Gamification consists in using game resources in other contexts, such as education. Check out the infographic and get inspired to gamify your classes.
Gamification has become one of the bets of education in the 21st century. The complicated term simply means using elements from games in order to engage people to achieve a goal. In education, the potential of gamification is immense: it works to arouse interest, increase participation, develop creativity and autonomy, promote dialogue, and solve problem situations.
To make use of gamification, therefore, it is not necessary to use ready-made games – although they are one of the possibilities. Games like Minecraft – in which players need to find resources, build structures, and plant crops in order to survive – have become popular not only with children and teenagers, but also with educators. So much so that a special version has been launched, MinecraftEDU, which is already used by almost a thousand schools in more than 40 countries.
This, however, is only one of the ways. Instead of bringing existing games into the classroom, the educator can explore gamification through certain dynamics with his class: the main one is to work from missions or challenges, which work as fuel for learning. In this way, all knowledge serves a purpose, which involves students in the process. Other alternatives are using points, badges or prizes as incentives; defining specific characters (avatars) or scenarios that students need to deal with or proposing obstacles to overcome.
Gamification is one answer to several ills affecting traditional education, the greatest of which is student disinterest. Lack of interest is the main cause of high school dropouts. According to data from IBGE’s PNAD Contínua 2019, of the country’s 50 million people aged 14 to 29, 20.2% (or 10.1 million) have not completed any of the stages of basic education.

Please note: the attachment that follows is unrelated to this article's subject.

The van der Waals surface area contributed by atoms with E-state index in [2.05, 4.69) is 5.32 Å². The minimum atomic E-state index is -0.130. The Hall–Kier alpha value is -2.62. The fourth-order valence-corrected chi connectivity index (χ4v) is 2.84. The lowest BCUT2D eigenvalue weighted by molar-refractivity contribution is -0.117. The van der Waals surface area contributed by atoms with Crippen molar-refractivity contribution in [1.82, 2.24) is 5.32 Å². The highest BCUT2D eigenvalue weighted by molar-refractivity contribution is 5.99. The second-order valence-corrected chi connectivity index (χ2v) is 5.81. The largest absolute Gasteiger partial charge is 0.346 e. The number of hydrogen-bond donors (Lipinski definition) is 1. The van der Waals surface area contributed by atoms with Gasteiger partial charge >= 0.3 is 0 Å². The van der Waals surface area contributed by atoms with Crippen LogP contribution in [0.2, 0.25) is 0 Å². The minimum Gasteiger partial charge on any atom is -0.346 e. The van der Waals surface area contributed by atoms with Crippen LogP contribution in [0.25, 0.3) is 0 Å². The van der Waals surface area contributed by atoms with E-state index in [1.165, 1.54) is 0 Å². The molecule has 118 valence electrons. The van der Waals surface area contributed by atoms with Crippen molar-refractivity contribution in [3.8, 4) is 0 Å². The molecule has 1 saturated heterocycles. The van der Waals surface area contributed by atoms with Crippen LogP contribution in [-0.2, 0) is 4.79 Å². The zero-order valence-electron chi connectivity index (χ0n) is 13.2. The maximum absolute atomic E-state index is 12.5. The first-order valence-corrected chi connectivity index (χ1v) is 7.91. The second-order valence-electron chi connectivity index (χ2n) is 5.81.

Among the main reasons for dropping out of school, the need to work (39.1%) and lack of interest (29.2%) were the most common. Among women, pregnancy (23.8%) and housework (11.5%) also stand out.
In addition, technology is a familiar language for this generation, constantly connected. In the same way, the logic of games is easily understood: today, a survey by the company Spil Games shows that 1.2 billion people around the world play some kind of game; of these, about 700 million play online. This represents 44% of the online population. If your students are already in this universe, why not take advantage of it for educational purposes?
The use of gamification in digital marketing
Now that you understand the concept of gamification, can you imagine how the practice can integrate and benefit your digital marketing strategies? There are already success stories that combine gamification and digital marketing and show the strategy as promising for brands and customers in an innovative and assertive way.
Extra, in partnership with All in, for example, invested in gamified actions to attract the public and provide a fun and efficient game on the famous Friday the 13th.
The idea was to take consumers to a quiz about characters from horror movies; those who got it right, won discounts on products on the site – those who got it wrong, received new tips to try to get it right and were redirected to thematic product pages.
How do you think the campaign performed? With the power of gamification, the retailer achieved a great engagement rate and 4x the conversion rate of the market average (6.3%).